Chronic hepatitis is likely to be a complex inherited disorder, involving multiple genes. In one study of Labrador retrievers, evaluation of family members of dogs affected with chronic hepatitis revealed that these family members had raised levels of copper in their liver but at a level that did not cause the disease (subclinical hepatic copper accumulation (Hoffmann et al 2006). This suggests an inherited defect in hepatic copper metabolism, although the exact nature of the defect or mode of inheritance is unknown in this breed.

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7. How do you know if an animal is a carrier or likely to become affected?

The Labrador retriever breed is significantly at risk of developing the condition but the mode of inheritance of copper-associated chronic hepatitis has not yet been determined for the breed, and therefore there is no way to tell specifically which animals are likely to be affected by the condition.

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8. Methods and prospects for elimination of the problem

Research is required to identify the exact mechanisms involved in copper-associated chronic hepatitis and the mode of inheritance. Affected dogs should not be bred from, but unfortunately the condition is unlikely to show until after breeding age has been reached, and often it only occurs after the dog has been retired from breeding. This makes it particularly important that the genetics of the disease are elucidated and a predictive test developed.

Since hepatitis is likely to involve multiple genes, of which very little is known, the advice that can be given to eliminate the problem is limited (Meyers-Wallen 2003). For such complex inherited disorders, a multi-approach strategy using health screening schemes, pedigree breed information and genome-wide estimated breeding values is recommended to reduce the problem (Farrell et al 2015). With the current state of knowledge on the causal factors of hepatitis, the best advice that can be offered to prospective breeders is to avoid breeding between affected dogs or from dogs with affected relatives, including grandparents, siblings, previous offspring and siblings of parents.

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9. Acknowledgements

UFAW thanks Dr Emma Buckland (BSc, PhD), Dr David Brodbelt (MA VetMB PhD DVA DipECVAA MRCVS) and Dr Dan O’Neill (MVB BSc MSc PhD MRCVS) for their work in compiling this section.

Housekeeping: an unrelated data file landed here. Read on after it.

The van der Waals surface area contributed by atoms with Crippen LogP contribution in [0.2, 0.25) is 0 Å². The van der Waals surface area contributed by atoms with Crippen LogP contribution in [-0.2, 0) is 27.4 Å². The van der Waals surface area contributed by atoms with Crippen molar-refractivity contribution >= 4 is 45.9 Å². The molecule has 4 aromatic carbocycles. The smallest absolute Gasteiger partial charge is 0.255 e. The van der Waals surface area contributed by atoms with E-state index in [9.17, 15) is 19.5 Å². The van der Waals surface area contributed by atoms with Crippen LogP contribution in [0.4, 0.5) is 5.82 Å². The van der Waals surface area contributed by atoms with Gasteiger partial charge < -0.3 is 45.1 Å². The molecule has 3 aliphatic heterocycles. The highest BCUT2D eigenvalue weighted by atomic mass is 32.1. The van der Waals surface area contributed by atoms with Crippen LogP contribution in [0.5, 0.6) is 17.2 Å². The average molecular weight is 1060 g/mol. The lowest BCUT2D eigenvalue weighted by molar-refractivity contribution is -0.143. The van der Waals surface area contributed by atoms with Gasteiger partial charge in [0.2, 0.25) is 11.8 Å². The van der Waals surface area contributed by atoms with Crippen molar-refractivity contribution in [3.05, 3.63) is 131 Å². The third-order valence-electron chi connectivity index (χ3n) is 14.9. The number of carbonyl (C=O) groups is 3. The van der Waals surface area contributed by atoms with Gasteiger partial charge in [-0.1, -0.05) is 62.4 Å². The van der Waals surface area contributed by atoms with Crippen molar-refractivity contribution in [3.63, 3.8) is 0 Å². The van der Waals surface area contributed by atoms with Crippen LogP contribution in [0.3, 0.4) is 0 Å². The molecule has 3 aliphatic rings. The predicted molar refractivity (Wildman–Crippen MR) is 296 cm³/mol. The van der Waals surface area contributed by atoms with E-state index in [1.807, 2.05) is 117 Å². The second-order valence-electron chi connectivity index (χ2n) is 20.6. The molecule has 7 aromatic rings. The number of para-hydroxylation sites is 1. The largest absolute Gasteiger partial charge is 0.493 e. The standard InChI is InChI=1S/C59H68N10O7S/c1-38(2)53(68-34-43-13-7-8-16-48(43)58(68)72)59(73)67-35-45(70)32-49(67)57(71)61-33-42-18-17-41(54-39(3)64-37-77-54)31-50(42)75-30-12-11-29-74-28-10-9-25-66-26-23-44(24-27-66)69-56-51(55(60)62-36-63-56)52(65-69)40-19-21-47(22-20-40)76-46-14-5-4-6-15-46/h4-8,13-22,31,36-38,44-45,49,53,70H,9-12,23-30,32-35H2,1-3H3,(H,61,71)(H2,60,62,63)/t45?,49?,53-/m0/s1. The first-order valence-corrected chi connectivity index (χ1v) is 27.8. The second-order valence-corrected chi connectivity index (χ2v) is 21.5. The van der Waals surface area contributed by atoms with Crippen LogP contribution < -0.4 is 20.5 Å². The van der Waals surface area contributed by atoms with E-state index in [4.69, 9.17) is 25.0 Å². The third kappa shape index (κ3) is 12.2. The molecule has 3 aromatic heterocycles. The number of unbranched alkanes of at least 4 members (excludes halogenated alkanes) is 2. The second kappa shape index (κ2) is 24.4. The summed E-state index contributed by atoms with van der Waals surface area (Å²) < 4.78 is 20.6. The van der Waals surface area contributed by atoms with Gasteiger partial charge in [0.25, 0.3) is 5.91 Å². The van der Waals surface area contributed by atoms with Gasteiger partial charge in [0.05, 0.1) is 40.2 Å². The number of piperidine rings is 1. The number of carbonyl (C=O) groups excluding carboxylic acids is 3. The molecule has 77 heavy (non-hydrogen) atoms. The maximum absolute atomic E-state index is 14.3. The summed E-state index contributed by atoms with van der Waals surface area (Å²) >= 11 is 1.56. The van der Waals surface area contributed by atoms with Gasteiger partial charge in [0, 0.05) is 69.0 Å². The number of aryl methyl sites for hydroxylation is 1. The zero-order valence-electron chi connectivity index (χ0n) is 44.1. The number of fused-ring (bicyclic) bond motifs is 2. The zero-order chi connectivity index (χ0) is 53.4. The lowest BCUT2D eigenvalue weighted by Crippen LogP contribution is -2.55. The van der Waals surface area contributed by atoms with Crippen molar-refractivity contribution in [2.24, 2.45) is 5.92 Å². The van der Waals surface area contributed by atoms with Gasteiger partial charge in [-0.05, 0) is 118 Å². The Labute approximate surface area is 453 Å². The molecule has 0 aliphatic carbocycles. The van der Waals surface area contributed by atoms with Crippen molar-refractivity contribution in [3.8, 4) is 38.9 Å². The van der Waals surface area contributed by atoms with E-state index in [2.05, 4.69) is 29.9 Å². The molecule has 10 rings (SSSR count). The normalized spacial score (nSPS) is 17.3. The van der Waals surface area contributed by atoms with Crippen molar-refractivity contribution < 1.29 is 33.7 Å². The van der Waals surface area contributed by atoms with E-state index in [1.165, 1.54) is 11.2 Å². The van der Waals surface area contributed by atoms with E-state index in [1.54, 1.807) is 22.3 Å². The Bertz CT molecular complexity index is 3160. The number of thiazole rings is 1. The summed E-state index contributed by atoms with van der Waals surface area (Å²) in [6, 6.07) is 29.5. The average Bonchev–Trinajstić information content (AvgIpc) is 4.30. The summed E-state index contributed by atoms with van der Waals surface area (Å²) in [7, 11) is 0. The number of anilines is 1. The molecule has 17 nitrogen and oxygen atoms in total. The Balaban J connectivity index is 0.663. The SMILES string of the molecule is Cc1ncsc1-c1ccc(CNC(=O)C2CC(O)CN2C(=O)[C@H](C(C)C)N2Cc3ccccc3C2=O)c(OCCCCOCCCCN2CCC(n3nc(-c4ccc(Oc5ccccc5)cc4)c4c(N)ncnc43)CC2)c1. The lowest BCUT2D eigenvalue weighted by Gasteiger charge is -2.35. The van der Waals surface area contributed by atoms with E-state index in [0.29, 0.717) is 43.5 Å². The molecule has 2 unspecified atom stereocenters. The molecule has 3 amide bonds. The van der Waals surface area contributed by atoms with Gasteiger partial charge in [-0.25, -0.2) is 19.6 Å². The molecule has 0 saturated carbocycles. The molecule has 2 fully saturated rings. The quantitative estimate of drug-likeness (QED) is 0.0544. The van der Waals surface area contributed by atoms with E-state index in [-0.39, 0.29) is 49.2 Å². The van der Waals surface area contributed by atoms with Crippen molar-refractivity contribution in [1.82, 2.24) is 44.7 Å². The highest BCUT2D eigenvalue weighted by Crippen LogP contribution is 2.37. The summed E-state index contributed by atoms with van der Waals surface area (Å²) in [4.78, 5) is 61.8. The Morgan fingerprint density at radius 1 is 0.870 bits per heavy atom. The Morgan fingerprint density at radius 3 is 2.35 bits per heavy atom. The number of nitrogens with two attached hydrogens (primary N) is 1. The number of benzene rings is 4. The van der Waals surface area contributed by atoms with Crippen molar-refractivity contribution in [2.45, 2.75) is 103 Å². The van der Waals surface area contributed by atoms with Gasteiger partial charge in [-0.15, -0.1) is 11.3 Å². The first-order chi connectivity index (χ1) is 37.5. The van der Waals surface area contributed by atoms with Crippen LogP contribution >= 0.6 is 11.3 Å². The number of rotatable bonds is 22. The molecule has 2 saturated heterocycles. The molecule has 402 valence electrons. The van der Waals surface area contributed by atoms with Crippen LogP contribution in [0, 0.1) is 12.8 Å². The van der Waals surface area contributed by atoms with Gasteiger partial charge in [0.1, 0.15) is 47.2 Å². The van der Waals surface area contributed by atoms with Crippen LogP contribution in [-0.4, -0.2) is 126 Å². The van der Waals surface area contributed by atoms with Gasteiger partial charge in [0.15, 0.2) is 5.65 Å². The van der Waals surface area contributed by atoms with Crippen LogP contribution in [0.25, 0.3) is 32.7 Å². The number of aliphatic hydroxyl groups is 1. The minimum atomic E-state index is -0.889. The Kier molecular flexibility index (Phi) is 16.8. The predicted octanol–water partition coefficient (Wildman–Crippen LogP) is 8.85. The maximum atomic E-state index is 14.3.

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10. References

Bexfield NH, Buxton RJ, Vicek T, Day MJ, Bailey SM, Haugland SP, Morrison LR, Else RW, Constantino-Casas F and Watson PJ (2012) Breed, age and gender distribution of dogs with chronic hepatitis in the United Kingdom. Veterinary Journal 193: 124–8. doi:10.1016/j.tvjl.2011.11.024

Farrell LL, Schoenebeck JJ, Wiener P, Clements DN and Summers KM (2015). The challenges of pedigree dog health: approaches to combating inherited disease. Canine Genetics and Epidemiology 2: 3. doi:10.1186/s40575-015-0014-9

Forman OP, Boursnell MEG, Dunmore BJ, Stendall N, van den Sluis B, Fretwell N, Jones C, Wijmenga C, Rothuizen J, van Oost BA, Holmes NG, Binns MM and Jones P (2005) Characterization of the COMMD1 (MURR1) mutation causing copper toxicosis in Bedlington terriers. Animal Genetics 36: 497–501. doi:10.1111/j.1365-2052.2005.01360.x

Hoffmann G, Ingh, TSGAM, Bode P and Rothuizen J (2006). Copper-associated chronic hepatitis in Labrador Retrievers. Journal of Veterinary Internal Medicine 20: 856–861. doi:10.1111/j.1939-1676.2006.tb01798.x

Meyers-Wallen VN (2003) Ethics and genetic selection in purebred dogs. Reproduction in Domestic Animals 38: 73–6

Poldervaart JH, Favier RP, Penning LC, van den Ingh, TSGAM and Rothuizen J (2009) Primary hepatitis in dogs: A retrospective review (2002-2006). Journal of Veterinary Internal Medicine 23: 72–80. doi:10.1111/j.1939-1676.2008.0215.x

Shih JL, Keating JH, Freeman LM and Webster CRL (2007) Chronic hepatitis in Labrador Retrievers: Clinical presentation and prognostic factors. Journal of Veterinary Internal Medicine 21: 33–39. doi:10.1111/j.1939-1676.2007.tb02925.x

Smedley R, Mullaney T and Rumbeiha W (2009). Copper-associated hepatitis in Labrador Retrievers. Veterinary Pathology 46: 484–90. doi:10.1354/vp.08-VP-0197-S-FL

Sterczer A, Gaál T, Perge E and Rothuizen J (2001) Chronic hepatitis in the dog - a review. The Veterinary Quarterly 23: 148–52. doi:10.1080/01652176.2001.9695104

Watson PJ (2004) Chronic hepatitis in dogs: A review of current understanding of the aetiology, progression, and treatment. Veterinary Journal 167: 228–41. doi:10.1016/S1090-0233(03)00118-7

© UFAW 2015


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By Erikeltic at English Wikipedia [CC-BY-SA-3.0 (http://creativecommons.org/licenses/by-sa/3.0) or GFDL (http://www.gnu.org/copyleft/fdl.html)], via Wikimedia Commons